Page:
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becoming chilly, and we weren't sorry when we
were moved into the Workhouse, which was quite
near the farm where we had been camping. Sleep-
ing in the Workhouse seemed luxurious; but it put
an end to the summer holiday atmosphere of the
previous weeks, and there were moments when I felt
less light-hearted than I would have admitted to
myself at the time. Soon afterwards young Nunburne
(the M.P.'s son) was whisked away to Sandhurst, his
father having decided that he would be more suitably
situated as a subaltern in the Guards. His departure
made a difference, but it did not convince me that I
ought to become an officer myself, though Cockbird,
also, had in a manner of speaking, accepted a com-

For the daily spectacle of Cockbird's discomforts
(the most important of which was the enormous
weight of equipment which he had to carry) had in-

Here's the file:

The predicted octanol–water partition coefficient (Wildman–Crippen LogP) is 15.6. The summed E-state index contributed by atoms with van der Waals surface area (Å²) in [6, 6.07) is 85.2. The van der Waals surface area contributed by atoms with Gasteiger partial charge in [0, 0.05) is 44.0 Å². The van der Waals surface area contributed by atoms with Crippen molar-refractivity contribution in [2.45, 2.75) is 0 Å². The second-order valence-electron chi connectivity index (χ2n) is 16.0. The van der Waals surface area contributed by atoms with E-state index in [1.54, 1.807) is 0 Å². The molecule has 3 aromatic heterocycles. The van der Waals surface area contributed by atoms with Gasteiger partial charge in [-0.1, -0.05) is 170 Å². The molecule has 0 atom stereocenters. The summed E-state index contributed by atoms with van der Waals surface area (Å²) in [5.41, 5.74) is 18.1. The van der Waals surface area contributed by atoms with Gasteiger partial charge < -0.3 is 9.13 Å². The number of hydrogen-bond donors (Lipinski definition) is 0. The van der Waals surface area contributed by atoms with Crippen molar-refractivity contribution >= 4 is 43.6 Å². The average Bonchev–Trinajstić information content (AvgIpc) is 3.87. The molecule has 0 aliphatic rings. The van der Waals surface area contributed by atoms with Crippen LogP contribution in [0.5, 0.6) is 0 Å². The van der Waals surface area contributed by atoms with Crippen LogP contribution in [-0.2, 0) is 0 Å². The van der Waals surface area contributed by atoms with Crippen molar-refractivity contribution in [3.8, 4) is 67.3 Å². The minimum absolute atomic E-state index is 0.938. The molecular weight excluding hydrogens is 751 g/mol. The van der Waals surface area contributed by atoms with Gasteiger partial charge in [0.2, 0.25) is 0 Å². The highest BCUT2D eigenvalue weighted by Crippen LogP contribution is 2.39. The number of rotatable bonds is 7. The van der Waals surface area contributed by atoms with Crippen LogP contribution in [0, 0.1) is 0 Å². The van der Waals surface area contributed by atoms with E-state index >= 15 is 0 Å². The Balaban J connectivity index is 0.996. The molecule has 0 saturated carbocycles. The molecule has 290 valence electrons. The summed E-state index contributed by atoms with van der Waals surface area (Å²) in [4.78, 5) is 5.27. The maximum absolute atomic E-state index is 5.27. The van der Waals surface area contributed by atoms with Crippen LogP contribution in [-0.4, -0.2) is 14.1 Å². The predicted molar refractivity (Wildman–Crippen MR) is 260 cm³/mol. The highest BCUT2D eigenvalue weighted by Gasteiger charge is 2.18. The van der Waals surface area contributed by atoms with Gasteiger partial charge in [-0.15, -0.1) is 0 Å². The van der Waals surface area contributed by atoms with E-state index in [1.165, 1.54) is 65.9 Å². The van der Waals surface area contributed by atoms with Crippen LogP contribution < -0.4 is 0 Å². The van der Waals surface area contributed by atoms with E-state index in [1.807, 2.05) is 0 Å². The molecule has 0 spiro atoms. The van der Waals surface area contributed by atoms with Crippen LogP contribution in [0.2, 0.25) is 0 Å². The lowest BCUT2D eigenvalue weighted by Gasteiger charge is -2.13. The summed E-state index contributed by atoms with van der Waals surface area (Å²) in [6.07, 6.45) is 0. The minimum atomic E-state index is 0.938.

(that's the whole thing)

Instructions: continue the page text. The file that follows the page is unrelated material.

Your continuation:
duced me to transfer him to the squadron commander,
who was glad to get hold of such a good-looking and
perfect-mannered charger. Having got a tolerably
comfortable horse in exchange, I now had the satis-
faction of seeing Cockbird moving easily about with
a light-weight on his back and a properly trained
groom to look after him. I felt proud of him as I
watched his elegant and pampered appearance.

"Of course you'll be able to buy him back at the
end of the War," said the squadron commander; but
I knew that I had lost him; it was a step nearer to
bleak realization of what I was in for. Anyhow, I
thought, Dixon would hate to see old Cockbird being
knocked about in the ranks. As for Cockbird, he
didn't seem to know me since his promotion.

It must have been about this time that I began to
be definitely bored with Yeomanry life. It was now